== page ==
Human beings are impatient. I’m not sure if it’s a result of living lives filled with convenience, or whether it’s some kind of deep-set evolutionary need to do things as quickly as possible, but either way, when we want something, we usually want it yesterday. In most cases, it’s this need for instant gratification that stops people from reaching their goals – they don’t have the patience to get through the rough parts. In fact, most of the time, if someone ceases to notice their own constant improvement, they’re more likely to give up attempting to achieve their goals. While that is in no way a rule, it’s unfortunately the case for a lot of people.

But constant improvement is never possible. There will always be plateaus, frustrating periods where nothing seems to happen. It is in these moments that people get discouraged, and they perhaps decide to take a break, or they put less effort in while they’re working. It often doesn’t take too long before that person hasn’t actively tried in weeks. Those weeks turn to months, and that goal, or that idea turns from something you could imagine into something related to a past interest, a forgotten hobby.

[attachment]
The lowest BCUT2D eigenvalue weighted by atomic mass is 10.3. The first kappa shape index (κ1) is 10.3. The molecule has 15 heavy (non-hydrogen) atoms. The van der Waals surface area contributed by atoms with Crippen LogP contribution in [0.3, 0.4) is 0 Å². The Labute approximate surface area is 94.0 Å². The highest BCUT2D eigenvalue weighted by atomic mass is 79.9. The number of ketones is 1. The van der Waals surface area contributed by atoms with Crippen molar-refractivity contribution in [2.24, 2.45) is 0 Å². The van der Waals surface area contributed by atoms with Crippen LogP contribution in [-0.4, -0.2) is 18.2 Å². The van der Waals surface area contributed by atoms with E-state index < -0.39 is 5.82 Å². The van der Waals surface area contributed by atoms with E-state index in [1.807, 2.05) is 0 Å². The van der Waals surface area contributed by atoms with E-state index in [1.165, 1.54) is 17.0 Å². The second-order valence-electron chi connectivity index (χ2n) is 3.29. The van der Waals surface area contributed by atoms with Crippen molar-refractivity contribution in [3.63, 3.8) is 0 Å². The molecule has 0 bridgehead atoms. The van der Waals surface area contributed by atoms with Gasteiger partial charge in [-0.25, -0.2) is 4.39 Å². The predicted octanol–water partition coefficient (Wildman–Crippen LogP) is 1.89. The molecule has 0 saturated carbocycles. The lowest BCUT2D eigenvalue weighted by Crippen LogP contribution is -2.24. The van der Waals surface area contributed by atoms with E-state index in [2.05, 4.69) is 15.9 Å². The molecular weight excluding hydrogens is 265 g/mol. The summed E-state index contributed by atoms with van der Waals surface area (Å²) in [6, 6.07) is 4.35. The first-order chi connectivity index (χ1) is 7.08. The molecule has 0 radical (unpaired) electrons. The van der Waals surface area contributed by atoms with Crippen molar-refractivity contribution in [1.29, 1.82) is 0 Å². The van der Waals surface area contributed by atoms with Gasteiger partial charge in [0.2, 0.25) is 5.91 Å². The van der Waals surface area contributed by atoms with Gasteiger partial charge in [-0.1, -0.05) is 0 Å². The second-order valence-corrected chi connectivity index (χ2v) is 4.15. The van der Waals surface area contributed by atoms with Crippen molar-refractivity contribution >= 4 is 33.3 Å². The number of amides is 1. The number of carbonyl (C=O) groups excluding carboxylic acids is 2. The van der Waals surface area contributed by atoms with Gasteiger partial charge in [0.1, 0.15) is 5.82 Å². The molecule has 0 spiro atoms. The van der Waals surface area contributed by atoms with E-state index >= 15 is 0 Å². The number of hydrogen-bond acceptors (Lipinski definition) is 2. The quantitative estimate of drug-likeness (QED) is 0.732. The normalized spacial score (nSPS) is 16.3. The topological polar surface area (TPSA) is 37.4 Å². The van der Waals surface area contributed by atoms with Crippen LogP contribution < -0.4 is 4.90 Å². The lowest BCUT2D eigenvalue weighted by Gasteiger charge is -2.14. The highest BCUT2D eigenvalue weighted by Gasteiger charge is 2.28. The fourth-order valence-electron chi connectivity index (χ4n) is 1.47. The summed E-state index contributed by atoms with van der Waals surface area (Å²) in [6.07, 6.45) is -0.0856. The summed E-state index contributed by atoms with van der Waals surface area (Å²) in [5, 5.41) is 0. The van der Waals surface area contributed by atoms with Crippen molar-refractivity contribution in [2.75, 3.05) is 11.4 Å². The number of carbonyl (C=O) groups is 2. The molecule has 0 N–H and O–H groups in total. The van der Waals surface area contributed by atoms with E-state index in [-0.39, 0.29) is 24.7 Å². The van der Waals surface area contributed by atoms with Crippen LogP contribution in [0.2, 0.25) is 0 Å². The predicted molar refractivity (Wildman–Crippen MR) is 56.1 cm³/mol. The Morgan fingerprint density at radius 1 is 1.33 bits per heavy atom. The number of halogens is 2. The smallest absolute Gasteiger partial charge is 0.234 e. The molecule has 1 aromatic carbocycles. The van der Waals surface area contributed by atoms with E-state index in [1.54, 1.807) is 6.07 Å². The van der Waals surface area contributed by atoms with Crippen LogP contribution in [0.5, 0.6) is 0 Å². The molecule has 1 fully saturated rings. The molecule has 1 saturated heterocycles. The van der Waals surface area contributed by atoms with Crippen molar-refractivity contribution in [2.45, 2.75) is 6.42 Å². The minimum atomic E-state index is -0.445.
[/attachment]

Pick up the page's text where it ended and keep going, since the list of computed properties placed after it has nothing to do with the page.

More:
The process of progress is never about constant improvement. It’s about realization of improvement at key points in time. It’s the moment where you can do a kick that you couldn’t before, when you can move into a yoga pose that was previously impossible, when you start winning a few more matches than you lose each session, when you get an email from someone important, or when you suddenly notice that you feel better than you ever have before.

It’s something that weight lifters will often face. After building large amounts of strength in a relatively short period of time when they begin, it’s never too long before they reach a plateau, and don’t improve for a while. But if they stick to their training regimes, they’re still building strength, their bodies are still growing and they are improving; it’s just not as noticeable anymore.